Tips on Hemming Pants With Original Hem

10:01 AM


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 I'm thrilled to say that my blog post Hem Jeans Fast and Easy has become very popular. In fact I'd say that it has turned into sort of a forum about hemming jeans. I never thought in a million years that that post would be so helpful to people all over the world and I want to thank everyone for sharing tips and giving great advice on the subject. Thanks to everyone who left uplifting and positive comments! There were a lot of concerns and questions about fraying and a few great solutions to that problem. I thought I would try a few sewing methods mentioned in the comments since my mom needed some new pants hemmed. Here we go!

*Update - We now have a video tutorial here!


Zig Zag Stitch-
Here we do everything exactly the same as in the original post but we go further. Add a zig zag stitch just below the seam you just sewed to help prevent fraying. (Keep in mind that any extra fabric below the zig zag stitch will fray, but once it the fray reaches the zig zag stitch it won't continue.) Cut off the extra fabric, fold over, and iron flat. You could leave it at that or go to the next option...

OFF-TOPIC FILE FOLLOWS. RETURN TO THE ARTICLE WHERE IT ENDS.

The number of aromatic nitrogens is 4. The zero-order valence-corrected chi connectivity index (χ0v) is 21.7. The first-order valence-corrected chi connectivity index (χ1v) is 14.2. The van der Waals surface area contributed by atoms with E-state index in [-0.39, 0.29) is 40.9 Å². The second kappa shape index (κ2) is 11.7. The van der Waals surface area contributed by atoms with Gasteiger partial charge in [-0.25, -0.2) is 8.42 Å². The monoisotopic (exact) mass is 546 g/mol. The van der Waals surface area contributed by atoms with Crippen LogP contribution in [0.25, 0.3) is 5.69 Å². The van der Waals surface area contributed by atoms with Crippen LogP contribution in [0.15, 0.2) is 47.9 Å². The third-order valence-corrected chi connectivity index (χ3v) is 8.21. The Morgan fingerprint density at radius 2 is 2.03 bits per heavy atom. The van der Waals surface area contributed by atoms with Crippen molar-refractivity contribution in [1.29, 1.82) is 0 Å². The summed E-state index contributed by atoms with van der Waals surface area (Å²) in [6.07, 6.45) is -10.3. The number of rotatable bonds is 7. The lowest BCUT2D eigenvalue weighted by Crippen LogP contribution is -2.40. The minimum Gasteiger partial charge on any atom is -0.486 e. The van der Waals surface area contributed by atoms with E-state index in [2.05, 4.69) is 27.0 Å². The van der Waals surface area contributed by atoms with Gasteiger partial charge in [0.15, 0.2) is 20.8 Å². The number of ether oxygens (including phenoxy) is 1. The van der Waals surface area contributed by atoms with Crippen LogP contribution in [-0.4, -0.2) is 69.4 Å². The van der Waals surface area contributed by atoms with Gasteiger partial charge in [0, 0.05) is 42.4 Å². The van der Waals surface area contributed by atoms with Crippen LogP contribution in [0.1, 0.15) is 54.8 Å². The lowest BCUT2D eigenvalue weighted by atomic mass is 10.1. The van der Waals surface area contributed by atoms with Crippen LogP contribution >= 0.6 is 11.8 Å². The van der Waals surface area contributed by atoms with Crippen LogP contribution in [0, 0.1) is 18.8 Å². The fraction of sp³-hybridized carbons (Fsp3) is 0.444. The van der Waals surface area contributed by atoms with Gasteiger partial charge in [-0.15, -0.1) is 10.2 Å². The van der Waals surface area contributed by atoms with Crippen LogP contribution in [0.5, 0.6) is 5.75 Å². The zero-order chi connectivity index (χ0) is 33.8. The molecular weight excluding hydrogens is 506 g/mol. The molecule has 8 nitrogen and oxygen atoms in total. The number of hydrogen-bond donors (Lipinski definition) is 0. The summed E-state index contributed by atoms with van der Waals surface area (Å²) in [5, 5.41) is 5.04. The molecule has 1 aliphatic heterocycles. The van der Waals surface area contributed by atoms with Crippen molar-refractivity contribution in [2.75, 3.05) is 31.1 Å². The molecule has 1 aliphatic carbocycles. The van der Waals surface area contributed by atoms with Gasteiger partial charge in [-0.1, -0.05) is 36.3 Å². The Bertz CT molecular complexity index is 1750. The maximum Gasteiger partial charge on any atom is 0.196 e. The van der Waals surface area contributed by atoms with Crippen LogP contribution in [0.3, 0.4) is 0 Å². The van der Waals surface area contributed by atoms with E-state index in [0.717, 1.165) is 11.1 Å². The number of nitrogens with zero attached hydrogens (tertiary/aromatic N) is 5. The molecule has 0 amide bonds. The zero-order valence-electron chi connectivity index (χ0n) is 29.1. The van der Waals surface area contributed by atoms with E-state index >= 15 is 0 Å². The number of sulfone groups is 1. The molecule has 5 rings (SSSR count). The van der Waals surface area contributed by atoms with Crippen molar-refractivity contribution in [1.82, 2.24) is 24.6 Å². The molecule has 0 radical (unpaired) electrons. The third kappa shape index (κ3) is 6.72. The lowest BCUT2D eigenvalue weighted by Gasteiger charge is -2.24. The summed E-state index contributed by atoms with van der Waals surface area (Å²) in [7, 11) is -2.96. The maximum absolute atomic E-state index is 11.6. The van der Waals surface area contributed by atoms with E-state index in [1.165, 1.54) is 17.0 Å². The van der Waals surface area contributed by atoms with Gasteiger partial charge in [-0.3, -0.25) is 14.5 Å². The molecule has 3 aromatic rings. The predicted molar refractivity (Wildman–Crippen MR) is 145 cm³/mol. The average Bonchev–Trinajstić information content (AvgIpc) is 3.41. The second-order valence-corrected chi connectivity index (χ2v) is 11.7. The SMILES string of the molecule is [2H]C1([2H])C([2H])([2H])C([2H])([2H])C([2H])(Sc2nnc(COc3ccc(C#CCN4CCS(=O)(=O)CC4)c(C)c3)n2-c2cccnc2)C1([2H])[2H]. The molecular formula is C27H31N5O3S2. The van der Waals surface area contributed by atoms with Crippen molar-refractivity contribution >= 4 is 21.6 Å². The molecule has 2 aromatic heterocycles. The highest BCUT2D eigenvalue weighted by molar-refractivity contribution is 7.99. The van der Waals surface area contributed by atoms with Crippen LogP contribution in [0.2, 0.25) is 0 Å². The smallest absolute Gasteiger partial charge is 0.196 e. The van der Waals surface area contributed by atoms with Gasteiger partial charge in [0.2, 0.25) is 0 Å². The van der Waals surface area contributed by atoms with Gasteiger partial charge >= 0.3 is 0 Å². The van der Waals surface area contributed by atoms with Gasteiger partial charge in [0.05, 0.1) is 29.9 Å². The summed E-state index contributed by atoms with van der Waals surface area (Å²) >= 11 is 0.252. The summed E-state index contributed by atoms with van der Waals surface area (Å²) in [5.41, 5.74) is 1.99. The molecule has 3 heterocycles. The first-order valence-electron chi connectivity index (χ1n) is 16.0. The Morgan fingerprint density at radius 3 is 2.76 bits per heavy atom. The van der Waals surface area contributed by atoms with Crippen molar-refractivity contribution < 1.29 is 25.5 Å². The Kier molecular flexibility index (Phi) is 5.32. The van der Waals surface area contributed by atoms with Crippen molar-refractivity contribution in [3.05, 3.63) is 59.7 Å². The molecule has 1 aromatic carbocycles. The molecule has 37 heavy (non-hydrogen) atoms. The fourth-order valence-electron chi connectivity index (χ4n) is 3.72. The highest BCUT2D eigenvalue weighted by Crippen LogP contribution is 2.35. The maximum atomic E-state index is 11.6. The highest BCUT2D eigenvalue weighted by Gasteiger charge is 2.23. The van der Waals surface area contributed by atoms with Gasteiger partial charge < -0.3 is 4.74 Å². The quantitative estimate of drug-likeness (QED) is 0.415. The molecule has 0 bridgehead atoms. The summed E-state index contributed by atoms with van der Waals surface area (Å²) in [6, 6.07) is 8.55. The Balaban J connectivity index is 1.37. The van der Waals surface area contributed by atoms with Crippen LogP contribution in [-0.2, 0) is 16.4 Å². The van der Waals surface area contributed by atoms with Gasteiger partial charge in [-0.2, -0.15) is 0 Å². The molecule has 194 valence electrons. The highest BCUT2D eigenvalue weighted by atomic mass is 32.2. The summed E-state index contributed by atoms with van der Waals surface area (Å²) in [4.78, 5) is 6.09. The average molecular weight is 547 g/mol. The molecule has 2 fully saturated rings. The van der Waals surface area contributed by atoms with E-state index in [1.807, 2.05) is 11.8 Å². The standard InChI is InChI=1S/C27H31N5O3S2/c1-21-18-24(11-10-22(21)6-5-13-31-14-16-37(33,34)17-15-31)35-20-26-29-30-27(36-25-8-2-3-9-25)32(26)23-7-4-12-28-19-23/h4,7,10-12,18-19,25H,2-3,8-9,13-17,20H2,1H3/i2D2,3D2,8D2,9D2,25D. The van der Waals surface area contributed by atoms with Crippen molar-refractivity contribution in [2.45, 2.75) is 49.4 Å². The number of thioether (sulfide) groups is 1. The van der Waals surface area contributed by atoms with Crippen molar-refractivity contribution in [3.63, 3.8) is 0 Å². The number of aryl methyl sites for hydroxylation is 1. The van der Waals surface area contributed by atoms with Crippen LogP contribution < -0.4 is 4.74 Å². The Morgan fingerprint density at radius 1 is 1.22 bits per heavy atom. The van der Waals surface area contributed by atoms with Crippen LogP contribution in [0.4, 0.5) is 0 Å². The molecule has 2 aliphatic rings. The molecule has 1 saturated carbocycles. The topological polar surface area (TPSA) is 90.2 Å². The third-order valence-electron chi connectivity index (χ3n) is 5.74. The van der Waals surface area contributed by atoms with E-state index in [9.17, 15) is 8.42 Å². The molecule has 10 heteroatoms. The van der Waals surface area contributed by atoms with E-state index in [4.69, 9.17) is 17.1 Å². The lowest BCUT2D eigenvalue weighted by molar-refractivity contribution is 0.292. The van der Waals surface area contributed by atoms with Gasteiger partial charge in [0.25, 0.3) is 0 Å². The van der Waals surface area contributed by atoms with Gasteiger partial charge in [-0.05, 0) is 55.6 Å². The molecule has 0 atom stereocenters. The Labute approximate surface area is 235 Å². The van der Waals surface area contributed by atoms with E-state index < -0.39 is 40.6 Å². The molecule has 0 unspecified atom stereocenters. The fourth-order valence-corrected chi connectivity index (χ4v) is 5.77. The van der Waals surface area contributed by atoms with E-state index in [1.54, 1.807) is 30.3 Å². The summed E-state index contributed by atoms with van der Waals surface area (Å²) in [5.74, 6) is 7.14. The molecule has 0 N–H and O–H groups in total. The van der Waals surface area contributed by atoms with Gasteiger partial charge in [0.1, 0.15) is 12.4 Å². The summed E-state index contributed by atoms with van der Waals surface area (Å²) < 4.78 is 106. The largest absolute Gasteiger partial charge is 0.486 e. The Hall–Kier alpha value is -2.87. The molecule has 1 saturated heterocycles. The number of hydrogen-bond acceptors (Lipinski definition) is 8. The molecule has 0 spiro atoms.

Zig Zag Stitch and Top Stitch-
Hem the pants just like the original post says, add a zig zag stitch just below the seam you just added. Cut off the extra fabric, fold over, iron flat, and...


 top stitch. This secures the zig zag stitch portion to the pant and prevents it from ever flipping up after you wash it. You won't have to iron after washing either. Just make sure the thread matches perfectly and keep your line straight and even.


Here's what it looks like with the top stitch. 


 When you put them on you can hardly tell there was any alteration.
*If you don't like this look then just tack the sides up.


 Fray Check-
This one was thrown out by a lot of people. This is the fastest and easiest way to prevent fraying. Just apply the fray check after you sew your first straight seam and cut off the extra fabric. Click the picture of the fray check to buy it at amazon.



Use a Serger-
I don't have a serger, but this would be a great method to use. Instead of cutting off the extra fabric, serge it. This prevents fraying and it cuts at the same time. Fabulous!